Branding Shakespeare
in Cultural value in twenty-first-century England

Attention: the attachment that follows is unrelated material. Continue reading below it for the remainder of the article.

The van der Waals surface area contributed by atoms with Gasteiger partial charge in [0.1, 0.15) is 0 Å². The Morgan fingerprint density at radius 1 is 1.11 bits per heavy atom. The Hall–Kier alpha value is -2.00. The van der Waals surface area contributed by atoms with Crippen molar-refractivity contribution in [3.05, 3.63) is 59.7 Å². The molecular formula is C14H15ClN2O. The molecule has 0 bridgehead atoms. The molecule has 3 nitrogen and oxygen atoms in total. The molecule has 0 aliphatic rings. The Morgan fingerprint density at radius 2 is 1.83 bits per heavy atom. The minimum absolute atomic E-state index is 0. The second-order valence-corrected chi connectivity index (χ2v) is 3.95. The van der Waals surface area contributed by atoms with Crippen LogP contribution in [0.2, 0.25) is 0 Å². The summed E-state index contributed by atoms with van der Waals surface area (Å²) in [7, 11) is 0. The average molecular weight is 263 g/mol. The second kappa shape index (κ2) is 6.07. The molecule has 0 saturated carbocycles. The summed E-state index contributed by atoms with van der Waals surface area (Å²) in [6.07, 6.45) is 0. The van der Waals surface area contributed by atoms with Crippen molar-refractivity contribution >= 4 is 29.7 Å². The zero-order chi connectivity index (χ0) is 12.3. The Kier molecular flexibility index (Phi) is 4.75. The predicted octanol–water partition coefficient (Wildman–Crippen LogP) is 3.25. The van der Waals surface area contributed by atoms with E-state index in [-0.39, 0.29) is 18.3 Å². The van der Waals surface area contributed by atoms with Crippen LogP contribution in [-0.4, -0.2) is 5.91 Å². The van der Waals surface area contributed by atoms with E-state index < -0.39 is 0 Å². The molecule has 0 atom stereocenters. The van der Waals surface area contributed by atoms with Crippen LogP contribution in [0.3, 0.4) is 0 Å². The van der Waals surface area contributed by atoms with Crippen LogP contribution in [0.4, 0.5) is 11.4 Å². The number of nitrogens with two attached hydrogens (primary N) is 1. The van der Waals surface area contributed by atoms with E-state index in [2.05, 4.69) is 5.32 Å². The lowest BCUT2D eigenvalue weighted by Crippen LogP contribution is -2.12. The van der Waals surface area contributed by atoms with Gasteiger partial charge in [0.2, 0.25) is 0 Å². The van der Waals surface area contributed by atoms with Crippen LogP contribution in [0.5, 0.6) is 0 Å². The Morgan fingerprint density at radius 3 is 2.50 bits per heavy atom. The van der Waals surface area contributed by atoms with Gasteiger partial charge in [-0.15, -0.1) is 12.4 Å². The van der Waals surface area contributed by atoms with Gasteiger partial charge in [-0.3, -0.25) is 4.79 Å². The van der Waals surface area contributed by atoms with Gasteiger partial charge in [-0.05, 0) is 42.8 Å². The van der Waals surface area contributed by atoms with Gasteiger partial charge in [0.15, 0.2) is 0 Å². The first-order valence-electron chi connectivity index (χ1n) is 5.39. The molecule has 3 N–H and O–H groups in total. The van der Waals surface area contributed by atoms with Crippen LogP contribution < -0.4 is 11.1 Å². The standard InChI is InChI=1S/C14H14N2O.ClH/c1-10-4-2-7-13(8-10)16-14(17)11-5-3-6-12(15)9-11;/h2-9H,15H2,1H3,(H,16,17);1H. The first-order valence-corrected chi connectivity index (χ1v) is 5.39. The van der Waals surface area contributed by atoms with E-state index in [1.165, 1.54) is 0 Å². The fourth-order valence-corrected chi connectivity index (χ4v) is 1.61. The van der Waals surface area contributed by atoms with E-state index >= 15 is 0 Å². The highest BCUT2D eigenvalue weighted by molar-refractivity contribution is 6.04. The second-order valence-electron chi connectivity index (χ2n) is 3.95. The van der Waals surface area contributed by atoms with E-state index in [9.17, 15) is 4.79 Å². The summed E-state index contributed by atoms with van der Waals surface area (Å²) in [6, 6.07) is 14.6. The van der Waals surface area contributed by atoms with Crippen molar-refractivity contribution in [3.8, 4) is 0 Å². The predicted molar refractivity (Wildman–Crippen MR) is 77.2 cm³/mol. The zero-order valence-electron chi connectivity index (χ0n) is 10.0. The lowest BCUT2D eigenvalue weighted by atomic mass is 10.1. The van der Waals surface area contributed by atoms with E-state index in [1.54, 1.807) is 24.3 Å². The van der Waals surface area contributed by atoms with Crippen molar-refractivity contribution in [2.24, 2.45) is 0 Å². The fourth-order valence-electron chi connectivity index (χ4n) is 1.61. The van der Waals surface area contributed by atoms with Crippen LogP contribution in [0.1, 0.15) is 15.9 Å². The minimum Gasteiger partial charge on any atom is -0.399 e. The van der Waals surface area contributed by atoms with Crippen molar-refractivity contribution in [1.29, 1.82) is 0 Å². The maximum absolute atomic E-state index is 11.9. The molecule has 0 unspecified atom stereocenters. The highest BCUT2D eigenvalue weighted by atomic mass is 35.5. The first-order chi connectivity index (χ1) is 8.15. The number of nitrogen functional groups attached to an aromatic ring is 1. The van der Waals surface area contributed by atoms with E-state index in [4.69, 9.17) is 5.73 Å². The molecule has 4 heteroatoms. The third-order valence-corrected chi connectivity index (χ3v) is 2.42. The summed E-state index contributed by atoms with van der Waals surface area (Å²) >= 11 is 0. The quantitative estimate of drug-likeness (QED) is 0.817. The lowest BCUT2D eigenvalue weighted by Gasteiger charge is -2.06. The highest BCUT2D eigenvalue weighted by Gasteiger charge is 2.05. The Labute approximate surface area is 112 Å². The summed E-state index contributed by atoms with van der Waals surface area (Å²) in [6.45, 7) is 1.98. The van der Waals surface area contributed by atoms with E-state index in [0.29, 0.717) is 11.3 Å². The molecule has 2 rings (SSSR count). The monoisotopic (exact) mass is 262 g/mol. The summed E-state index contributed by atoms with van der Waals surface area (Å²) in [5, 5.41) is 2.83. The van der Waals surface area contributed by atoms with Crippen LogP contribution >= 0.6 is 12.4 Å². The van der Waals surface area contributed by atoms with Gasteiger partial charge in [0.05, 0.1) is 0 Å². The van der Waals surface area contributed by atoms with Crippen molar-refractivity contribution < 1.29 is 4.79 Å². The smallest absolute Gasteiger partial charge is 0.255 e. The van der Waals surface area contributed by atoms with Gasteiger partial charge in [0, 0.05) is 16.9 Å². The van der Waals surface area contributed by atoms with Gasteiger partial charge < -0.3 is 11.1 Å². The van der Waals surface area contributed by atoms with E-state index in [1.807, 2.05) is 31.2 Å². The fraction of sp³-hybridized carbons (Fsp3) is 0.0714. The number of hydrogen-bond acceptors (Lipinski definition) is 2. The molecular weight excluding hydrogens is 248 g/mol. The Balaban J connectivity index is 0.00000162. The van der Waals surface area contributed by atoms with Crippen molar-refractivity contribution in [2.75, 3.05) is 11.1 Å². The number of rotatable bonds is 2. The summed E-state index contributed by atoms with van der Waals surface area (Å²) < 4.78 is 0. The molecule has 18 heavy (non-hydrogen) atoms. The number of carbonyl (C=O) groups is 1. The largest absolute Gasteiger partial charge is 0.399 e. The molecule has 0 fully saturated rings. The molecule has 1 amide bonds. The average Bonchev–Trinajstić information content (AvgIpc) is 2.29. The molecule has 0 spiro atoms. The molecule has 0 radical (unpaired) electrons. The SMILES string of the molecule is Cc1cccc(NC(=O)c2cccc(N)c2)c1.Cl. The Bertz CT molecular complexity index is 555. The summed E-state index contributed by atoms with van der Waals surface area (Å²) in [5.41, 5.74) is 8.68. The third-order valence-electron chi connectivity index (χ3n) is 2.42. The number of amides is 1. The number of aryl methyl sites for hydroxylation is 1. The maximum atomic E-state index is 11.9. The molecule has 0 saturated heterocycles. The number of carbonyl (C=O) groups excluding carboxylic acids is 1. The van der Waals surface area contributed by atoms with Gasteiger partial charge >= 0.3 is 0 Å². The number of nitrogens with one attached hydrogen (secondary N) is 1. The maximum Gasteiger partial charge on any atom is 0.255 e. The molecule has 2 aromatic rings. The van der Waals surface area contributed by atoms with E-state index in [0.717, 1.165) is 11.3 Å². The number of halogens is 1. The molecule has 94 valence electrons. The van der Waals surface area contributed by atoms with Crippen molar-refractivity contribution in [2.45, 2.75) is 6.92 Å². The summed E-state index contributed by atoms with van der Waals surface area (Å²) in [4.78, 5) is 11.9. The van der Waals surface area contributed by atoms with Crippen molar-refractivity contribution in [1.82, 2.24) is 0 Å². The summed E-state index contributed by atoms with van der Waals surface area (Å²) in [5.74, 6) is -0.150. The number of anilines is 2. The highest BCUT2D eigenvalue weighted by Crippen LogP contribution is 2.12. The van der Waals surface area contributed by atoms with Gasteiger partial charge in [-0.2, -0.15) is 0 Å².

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The Shakespeare brand' has offered scholars, as well as marketers, a compelling language with which to try to explain Shakespeare's value in the twenty-first century. This chapter argues that commercial organisations do not simply borrow value from Shakespeare and trade profitably on his name, but also 'co-produce' new kinds of meaning and value for Shakespeare in the market. It shows how organisations have generated, to their own benefit, the powerful impression of a Shakespeare brand, downplaying to a certain extent their own identity in order to work in the name of Shakespeare. The chapter also argues that the Shakespeare brand is an impression retrospectively constructed by the organisations that appropriate and deploy Shakespeare's name for their own purposes. The twenty-first-century 'destination marketing' of Stratford-upon-Avon and its locale provides an excellent example of how the impression of a Shakespeare brand continues to be constructed and deployed to market very different products.


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